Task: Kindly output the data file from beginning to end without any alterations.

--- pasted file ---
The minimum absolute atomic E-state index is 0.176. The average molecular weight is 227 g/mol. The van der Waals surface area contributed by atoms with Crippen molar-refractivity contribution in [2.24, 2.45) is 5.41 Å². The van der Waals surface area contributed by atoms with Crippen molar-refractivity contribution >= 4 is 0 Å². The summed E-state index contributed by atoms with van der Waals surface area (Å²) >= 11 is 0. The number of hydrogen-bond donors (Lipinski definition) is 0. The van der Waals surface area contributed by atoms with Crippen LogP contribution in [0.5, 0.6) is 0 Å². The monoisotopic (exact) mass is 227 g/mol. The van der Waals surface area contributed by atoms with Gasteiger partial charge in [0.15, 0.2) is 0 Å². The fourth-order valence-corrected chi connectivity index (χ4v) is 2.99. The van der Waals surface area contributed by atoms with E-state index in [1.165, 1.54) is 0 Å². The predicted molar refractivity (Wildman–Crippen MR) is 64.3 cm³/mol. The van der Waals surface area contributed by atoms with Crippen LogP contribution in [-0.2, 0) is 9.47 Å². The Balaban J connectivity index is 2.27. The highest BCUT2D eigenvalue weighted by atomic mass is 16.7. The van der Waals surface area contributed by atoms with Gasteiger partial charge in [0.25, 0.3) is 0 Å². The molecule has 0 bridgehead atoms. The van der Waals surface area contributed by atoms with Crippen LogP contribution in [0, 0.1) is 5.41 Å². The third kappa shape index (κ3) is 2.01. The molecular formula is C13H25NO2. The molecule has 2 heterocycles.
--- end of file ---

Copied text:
The minimum absolute atomic E-state index is 0.176. The average molecular weight is 227 g/mol. The van der Waals surface area contributed by atoms with Crippen molar-refractivity contribution in [2.24, 2.45) is 5.41 Å². The van der Waals surface area contributed by atoms with Crippen molar-refractivity contribution >= 4 is 0 Å². The summed E-state index contributed by atoms with van der Waals surface area (Å²) >= 11 is 0. The number of hydrogen-bond donors (Lipinski definition) is 0. The van der Waals surface area contributed by atoms with Crippen LogP contribution in [0.5, 0.6) is 0 Å². The monoisotopic (exact) mass is 227 g/mol. The van der Waals surface area contributed by atoms with Gasteiger partial charge in [0.15, 0.2) is 0 Å². The fourth-order valence-corrected chi connectivity index (χ4v) is 2.99. The van der Waals surface area contributed by atoms with E-state index in [1.165, 1.54) is 0 Å². The predicted molar refractivity (Wildman–Crippen MR) is 64.3 cm³/mol. The van der Waals surface area contributed by atoms with Crippen LogP contribution in [-0.2, 0) is 9.47 Å². The Balaban J connectivity index is 2.27. The highest BCUT2D eigenvalue weighted by atomic mass is 16.7. The van der Waals surface area contributed by atoms with Gasteiger partial charge in [0.25, 0.3) is 0 Å². The molecule has 0 bridgehead atoms. The van der Waals surface area contributed by atoms with Crippen LogP contribution in [0, 0.1) is 5.41 Å². The third kappa shape index (κ3) is 2.01. The molecular formula is C13H25NO2. The molecule has 2 heterocycles.